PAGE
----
Saturday, March 27, 2010
Sunday, March 14, 2010
THE IDES OF MARCH
The seer was right to warn us,
beware the ides of March.
It’s a dangerous time, peering
through iced windows at the jeweled
tease of crocus and daffodil.
We've weathered another season
of deep-freeze, locked up tight
in muscle and mind. We're tired
of winter’s grey and gritty leftovers.
But this is no time to get careless,
toss a floorboard heater through
the beveled glass and go out,
where Spring flashes her flannel petticoat
embroidered in pinks and greens,
leaves us gaping, breathless,
in air still cold as a knife blade,
stripping off the down.
Friday, March 12, 2010
We arrived at dusk. The Black Hills aren’t really hills; they’re mountains. They’re smallish mountains, foothills of the Rockies really, but compared to 0 feet above sea level at home, Lead/Deadwood’s 4500-5200 feet is certifiably mountainous, dangit. So as we drove through Rapid and started climbing that night it hit us—the unsettling transition that happens when flatlanders meet elevation. The curves and ascents/descents sent us into Acclimation Mode—a period usually lasting a day or two and marked by slight nausea, faint dizziness, shaky legs, and a sudden propensity for swearing. And if it’s winter, and if Jack Blizzard has been particularly puckish that winter, multiply the severity of symptoms by a bazillion.
The undulations of Rapid City itself are okay, because “civilization” can dim one’s awareness of elevation, but my son lives west and north, up and over, up and over, 10 miles from the city limits in a little hilly hamlet. And it isn’t the elevation itself, or even the constant swaying motion of side-to-side driving that does it; it’s the fact that we can’t see what’s ahead. Back home on the plains, we can See.For.Ever. We KNOW what’s coming. If a crazy driver suddenly veers into our lane, say, we can simply choose to ease off the road and let the foolish probably-texting-teen driver whoosh by. And if we slip off the road on ice or snow, we’ll glide gently, almost in slow motion, to rest in a snow-filled shallow ditch, where we can sit in our car, hold hands, and admire the expansive horizon until a kindly neighbor comes along to pull us out.
West river, every fifty feet of driving is a spine-tingling unknown. The “Falling Rock” and “Watch for Bighorn Sheep” signs don’t help, because now we have to navigate turns, avoid the plummet-to-your-death guardrails, pop our ears, pry our hands off the overhead hand-holds, dodge plummeting boulders, and veer around rutting rams (and possibly peacock-pilfering mountain lions)—all in the same split second: rinse, repeat, rinse, repeat. If we slip off the road in the snow or ice in the Hills, they will need the Jaws of Life to pull our mangled, unidentifiable bodies from our compacted car, and that’s only if they can see down far enough to find us, and only if we haven’t landed in a lake or creek. You know those “Why die?” cross signs along the Interstate? They line Black Hills roads like a picket fence.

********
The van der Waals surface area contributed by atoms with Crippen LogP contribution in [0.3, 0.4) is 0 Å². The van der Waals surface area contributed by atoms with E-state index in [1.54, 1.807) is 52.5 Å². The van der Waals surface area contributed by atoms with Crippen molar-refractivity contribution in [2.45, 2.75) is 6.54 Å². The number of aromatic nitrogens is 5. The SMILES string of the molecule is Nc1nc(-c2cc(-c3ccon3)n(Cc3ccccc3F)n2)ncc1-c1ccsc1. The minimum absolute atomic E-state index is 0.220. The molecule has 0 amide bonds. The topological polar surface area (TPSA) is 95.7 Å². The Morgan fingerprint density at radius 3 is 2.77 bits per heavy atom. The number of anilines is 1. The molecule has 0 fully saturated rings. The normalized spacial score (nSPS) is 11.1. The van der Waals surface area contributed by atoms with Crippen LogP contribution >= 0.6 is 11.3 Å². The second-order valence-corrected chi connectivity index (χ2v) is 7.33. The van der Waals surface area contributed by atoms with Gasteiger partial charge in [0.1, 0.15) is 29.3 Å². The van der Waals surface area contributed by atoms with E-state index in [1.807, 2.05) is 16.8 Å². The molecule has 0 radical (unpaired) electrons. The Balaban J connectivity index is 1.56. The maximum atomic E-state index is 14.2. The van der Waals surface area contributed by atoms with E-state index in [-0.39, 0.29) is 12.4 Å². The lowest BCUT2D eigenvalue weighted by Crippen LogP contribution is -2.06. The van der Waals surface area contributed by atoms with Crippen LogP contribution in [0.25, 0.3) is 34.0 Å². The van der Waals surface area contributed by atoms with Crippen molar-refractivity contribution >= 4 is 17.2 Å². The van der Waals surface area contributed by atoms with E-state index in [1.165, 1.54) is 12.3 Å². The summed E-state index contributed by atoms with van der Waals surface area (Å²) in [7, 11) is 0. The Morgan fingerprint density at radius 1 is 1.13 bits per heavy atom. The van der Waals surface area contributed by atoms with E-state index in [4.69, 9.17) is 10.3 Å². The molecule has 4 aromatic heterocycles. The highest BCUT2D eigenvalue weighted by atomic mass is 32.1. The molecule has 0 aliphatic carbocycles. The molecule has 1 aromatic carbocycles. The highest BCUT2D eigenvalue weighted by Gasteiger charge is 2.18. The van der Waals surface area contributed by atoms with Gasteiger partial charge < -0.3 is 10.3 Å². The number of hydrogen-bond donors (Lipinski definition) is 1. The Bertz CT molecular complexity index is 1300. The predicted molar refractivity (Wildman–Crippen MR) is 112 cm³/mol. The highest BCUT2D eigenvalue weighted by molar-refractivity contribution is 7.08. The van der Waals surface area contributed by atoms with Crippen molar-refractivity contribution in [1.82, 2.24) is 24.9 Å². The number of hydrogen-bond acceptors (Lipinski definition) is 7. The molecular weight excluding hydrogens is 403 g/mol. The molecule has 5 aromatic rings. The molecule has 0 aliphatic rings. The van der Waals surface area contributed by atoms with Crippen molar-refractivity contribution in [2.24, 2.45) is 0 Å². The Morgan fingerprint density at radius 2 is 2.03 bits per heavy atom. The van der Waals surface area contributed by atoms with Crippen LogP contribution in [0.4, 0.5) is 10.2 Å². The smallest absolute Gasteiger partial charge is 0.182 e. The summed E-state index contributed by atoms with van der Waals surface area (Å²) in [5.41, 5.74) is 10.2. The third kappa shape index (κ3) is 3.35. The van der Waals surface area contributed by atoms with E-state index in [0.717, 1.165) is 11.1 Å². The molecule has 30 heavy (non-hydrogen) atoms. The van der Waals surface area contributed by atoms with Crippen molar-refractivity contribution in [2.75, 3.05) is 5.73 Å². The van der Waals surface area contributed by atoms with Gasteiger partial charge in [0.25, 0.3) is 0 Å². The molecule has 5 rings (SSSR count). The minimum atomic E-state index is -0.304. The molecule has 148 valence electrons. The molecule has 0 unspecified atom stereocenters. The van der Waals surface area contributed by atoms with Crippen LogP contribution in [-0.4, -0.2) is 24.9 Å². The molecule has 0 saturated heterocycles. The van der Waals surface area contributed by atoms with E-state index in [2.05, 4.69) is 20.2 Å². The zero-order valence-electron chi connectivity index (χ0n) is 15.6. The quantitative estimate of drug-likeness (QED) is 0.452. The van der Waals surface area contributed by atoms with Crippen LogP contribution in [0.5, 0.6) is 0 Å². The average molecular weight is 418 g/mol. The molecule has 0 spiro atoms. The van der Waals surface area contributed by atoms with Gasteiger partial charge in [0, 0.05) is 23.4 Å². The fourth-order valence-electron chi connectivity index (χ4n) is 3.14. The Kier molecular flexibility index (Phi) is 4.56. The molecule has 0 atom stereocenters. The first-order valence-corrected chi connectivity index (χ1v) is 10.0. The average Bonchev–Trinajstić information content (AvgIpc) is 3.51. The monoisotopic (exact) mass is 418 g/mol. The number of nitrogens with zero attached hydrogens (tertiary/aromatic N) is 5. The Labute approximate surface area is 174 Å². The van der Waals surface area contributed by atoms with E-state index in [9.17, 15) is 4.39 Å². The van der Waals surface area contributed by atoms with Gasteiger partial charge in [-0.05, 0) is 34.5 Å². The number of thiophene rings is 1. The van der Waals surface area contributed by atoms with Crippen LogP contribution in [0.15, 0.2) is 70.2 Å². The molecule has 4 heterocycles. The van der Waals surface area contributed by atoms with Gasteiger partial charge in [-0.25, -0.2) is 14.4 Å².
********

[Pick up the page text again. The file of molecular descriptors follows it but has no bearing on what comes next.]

Okay, slight exaggerations because I’m a total wuss. So Ray and I perfected our Annoying Old People Driving skills on this trip. By white-knuckle driving at a staggering 25 mph, and by calling out sweetly “slow the *&%# down!” whenever Ray was driving, we survived the daily drives to my son’s house, the obligatory Chubby Chipmunk chocolatier run (she now has a truffle vending machine out front—brilliant!) and a quick trip to the slot machines (won then lost $4) in Deadwood, dinner with friends in Spearfish, and the breathtaking drive through Spearfish Canyon, where we continued our family tradition by “baptizing” our new grandson Clyde in Spearfish Creek water.
The real flatland kicker, and a delicious irony, was that as we left the Hills behind and headed home, we found ourselves driving in near-blizzard conditions on I-90. This put the kibosh on our planned drive through the Badlands, and kept us swearing, sweating, and swerving for 7 or 8 hours. We counted a couple dozen cars, trucks, SUVs and semis in the ditches, flipped over, jackknifed, or hitched up to tow trucks between Rapid and Sioux Falls, and there were times when we weren’t sure we were still on the road. Still, I knew that if I could avoid other cars and they would avoid me, sliding would mean a fairly soft landing, and I would SEE it coming. From Sioux Falls to home, the dreary rain, the grey melting snow, and the withered brown corn stubble as far as the eye could see was the most beautiful vista I could imagine.
Don’t get me wrong—I love love love the Black Hills dressed in any color except white. I’ve been all over the country, and still, I once thought my dream life would be teaching English at Black Hills State in Spearfish and maybe living in a cabin on a creek up in the Hills. But I think I’m finally ready to admit that I’m a flatlander. I want that endless horizon. I want to squint and believe I’m looking at Wyoming. Like the song says, don’t fence me in…not even with the breathtaking beauty of the Black Hills.